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What are the "souls under the altar" in Revelation 6:9?
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Dear Friend:

   What are the “souls under the altar" mentioned in Revelation 6:9?

   In Revelation 6:9-11 is a description of the fifth seal. When Jesus Christ, who is the Revelator (John is not the revelator), opened the seal, the apostle saw in heaven an altar under which were the souls of people who had been slain. They cried to God, asking Him how long it would be until He would judge the world. Many claim that these verses prove the "immortality of the soul." But do they?

   Remember, if one part of this description is literal, then it all must be literal. IF there are souls in heaven, then where would they be in heaven? Notice what John says, "I saw under the altar the souls of them that were slain." Where are the souls? UNDER THE ALTAR! This could not be literally true as those who teach the "immortality of the soul" admit. The entire description is actually symbolic.

   None of the seven seals could be literal pictures of conditions in heaven. John saw in vision a book or scroll bound with seven seals (ch. 5:1) which only Jesus was worthy to open. As each seal was removed, John saw in vision in heaven a picture of conditions described in the book which are to take place on the earth.

   The BIBLICAL INTERPRETATION, given by Jesus Himself, of the events described on the scroll under the seals, is found in Matthew 24. The description of the fifth seal is in Matthew 24:9-28. It is symbolic of the tribulation!

   Notice that the souls John saw were slain for the Word of God and for their testimony, an exact description of the tribulation! In Revelation 12:17, the Word of God and the testimony are defined as the keeping of the commandments and belief in the Gospel of the Kingdom, which is the message that Jesus testified. The souls which John saw were not immortal entities. The Bible definition for soul is a living, physical creature whether animal or man (Gen. 2:7). The apostle saw in vision the souls or bodies of the martyred saints who were in vision crying out to God, just as Abel's blood cried out to God although he was dead (Gen. 4:10).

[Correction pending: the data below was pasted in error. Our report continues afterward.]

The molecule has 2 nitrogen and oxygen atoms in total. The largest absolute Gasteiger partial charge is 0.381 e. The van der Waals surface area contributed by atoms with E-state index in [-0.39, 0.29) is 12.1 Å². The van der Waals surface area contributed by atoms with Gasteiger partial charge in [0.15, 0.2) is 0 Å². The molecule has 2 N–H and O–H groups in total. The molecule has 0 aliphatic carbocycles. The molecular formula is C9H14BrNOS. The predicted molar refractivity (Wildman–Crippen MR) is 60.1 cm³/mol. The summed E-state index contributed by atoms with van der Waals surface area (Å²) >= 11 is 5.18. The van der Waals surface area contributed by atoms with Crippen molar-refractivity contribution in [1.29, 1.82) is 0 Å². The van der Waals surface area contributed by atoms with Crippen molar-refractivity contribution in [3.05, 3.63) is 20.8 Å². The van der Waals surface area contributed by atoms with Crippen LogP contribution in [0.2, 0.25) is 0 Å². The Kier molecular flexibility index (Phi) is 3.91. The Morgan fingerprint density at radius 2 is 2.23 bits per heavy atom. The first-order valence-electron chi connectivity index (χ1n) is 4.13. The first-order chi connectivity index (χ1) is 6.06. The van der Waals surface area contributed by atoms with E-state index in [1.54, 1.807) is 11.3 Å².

The tribulation came on the saints once, during the Middle Ages, and it will come again. The souls that were slain were told to "rest yet for a little season, until their fellow-servants also and their brethren, that should be killed as they were, should be fulfilled." These two martyrdoms are also mentioned in Revelation 12, verses 6 and 14.

   Those who died in the Middle Ages were symbolically given white robes to show that they possessed the righteousness of saints (Rev. 19:8). And righteousness is described in Psalm 119:172 as keeping the commandments — the exact thing for which the Devil persecutes the Church.

   But why were the souls seen in vision under the altar in heaven, though they were actually buried on the earth? This altar, mentioned also in Revelation 8:3, is the heavenly counter-part of the altar of incense which was in the holy of holies (Heb. 9:4). The altar or incense was an altar for prayer, of which incense was a symbol. The saints are picture under the altar as a symbol of their prayers to God, which they offered when they yet lived, that He might judge the earth in righteousness and avenge them. The entire description is picturing the coming final tribulation.


Letter Number: 932

Publication Date: 1954
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